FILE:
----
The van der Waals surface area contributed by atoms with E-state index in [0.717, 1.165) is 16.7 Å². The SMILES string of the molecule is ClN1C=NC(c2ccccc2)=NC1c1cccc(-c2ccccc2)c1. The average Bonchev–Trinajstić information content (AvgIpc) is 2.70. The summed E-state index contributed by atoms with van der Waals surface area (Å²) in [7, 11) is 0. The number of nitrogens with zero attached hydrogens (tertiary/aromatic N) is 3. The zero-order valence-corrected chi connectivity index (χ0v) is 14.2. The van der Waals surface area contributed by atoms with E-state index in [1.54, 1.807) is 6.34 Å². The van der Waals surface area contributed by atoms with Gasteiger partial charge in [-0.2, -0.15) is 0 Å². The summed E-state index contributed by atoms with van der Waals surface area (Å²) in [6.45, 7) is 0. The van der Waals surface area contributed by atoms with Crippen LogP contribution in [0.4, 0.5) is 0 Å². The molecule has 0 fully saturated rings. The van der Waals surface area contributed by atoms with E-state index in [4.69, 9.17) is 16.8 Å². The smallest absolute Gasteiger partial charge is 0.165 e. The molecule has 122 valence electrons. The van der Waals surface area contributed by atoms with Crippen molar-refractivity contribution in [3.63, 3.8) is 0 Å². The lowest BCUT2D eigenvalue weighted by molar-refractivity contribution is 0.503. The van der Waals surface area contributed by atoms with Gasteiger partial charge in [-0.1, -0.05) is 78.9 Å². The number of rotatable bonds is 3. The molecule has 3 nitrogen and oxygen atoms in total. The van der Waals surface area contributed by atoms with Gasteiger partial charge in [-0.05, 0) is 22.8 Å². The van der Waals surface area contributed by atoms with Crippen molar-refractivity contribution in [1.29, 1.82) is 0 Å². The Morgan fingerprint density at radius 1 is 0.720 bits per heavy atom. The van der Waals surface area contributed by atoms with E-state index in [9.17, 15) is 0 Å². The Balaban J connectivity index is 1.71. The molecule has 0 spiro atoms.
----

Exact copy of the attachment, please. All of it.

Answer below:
The van der Waals surface area contributed by atoms with E-state index in [0.717, 1.165) is 16.7 Å². The SMILES string of the molecule is ClN1C=NC(c2ccccc2)=NC1c1cccc(-c2ccccc2)c1. The average Bonchev–Trinajstić information content (AvgIpc) is 2.70. The summed E-state index contributed by atoms with van der Waals surface area (Å²) in [7, 11) is 0. The number of nitrogens with zero attached hydrogens (tertiary/aromatic N) is 3. The zero-order valence-corrected chi connectivity index (χ0v) is 14.2. The van der Waals surface area contributed by atoms with E-state index in [1.54, 1.807) is 6.34 Å². The van der Waals surface area contributed by atoms with Gasteiger partial charge in [-0.2, -0.15) is 0 Å². The summed E-state index contributed by atoms with van der Waals surface area (Å²) in [6.45, 7) is 0. The van der Waals surface area contributed by atoms with Crippen LogP contribution in [0.4, 0.5) is 0 Å². The molecule has 0 fully saturated rings. The van der Waals surface area contributed by atoms with E-state index in [4.69, 9.17) is 16.8 Å². The smallest absolute Gasteiger partial charge is 0.165 e. The molecule has 122 valence electrons. The van der Waals surface area contributed by atoms with Crippen molar-refractivity contribution in [3.63, 3.8) is 0 Å². The lowest BCUT2D eigenvalue weighted by molar-refractivity contribution is 0.503. The van der Waals surface area contributed by atoms with Gasteiger partial charge in [-0.1, -0.05) is 78.9 Å². The number of rotatable bonds is 3. The molecule has 3 nitrogen and oxygen atoms in total. The van der Waals surface area contributed by atoms with Gasteiger partial charge in [-0.05, 0) is 22.8 Å². The van der Waals surface area contributed by atoms with Crippen molar-refractivity contribution in [1.29, 1.82) is 0 Å². The Morgan fingerprint density at radius 1 is 0.720 bits per heavy atom. The van der Waals surface area contributed by atoms with E-state index in [9.17, 15) is 0 Å². The Balaban J connectivity index is 1.71. The molecule has 0 spiro atoms.